It also seems to me that the adults who care about these kids have to stand up, speak out and CHANGE.  We need to stop tippy toeing around trying not to hurt anyone’s feelings or have to openly disagree.  I know that if I am adamant about insisting that no civilian has a need or a right to weapons of war some people won’t like that.  Some will try to shout me down or argue the point from their perspective.  Some won’t want to be a friend to me.  I have to be okay with that.  Standing in the rain listening to speeches for a couple of hours means nothing if I sit silently while another states that the second amendment guarantees them any weapon they want; guarantees them their war “toys” regardless of the fact that people use guns to kill 96 Americans every day.  If I am serious about gun law reform then I have to speak up and call bullshit.  Respectfully, but really bullshit has to be recognized as such.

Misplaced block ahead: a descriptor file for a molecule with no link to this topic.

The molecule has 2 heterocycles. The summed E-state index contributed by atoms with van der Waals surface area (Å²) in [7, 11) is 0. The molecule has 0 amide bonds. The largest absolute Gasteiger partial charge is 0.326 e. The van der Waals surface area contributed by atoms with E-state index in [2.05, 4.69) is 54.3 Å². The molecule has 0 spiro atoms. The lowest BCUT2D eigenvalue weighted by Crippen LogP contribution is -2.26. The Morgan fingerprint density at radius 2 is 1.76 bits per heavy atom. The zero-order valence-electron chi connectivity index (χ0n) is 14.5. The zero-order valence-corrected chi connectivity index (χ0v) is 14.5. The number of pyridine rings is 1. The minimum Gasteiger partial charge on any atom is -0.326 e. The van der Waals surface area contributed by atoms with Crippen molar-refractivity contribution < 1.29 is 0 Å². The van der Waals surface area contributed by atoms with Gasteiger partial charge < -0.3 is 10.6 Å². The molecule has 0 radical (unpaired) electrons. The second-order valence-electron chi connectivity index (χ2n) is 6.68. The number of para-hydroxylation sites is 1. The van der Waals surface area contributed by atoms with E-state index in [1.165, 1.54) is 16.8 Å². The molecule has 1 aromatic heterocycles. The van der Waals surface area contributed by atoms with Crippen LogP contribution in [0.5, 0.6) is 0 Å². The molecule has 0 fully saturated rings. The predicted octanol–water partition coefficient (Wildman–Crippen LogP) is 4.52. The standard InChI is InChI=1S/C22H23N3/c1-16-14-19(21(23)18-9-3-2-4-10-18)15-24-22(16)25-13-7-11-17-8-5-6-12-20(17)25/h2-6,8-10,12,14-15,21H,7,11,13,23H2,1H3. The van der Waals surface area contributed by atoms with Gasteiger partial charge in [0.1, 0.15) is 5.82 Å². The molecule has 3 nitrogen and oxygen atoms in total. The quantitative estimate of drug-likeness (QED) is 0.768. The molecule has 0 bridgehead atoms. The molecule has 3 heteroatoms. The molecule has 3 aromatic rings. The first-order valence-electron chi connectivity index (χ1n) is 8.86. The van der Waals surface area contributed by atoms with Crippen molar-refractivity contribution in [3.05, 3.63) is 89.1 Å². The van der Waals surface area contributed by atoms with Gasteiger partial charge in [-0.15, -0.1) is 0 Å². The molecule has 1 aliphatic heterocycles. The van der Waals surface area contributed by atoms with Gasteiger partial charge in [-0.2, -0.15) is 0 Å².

Before today I was okay with a live and let live attitude.  You have your reality and I have mine and just leave it at that.  Well, that is just stupid.  How about you see things one way and I see them another and we talk together about why that is and where our ideas come from and what may be erroneous in our point of view and what each of us might see differently if we learn more, and just maybe find a compromise or even a whole new idea.

There are however some things that cannot be open to compromise.  Every child must be safe in her school.  Every parent must drop their child off at school in the morning   confident in the knowledge that they will pick him up safely at the end of the day.  All teachers must be free to teach and not distracted with defense against gun violence.  For this to be accomplished some will have to sacrifice their unlimited privilege to have any and all guns they want.  If you are one of those people who refuse to give up a gun so that a child can live; get over yourself you big baby!  #neveragain.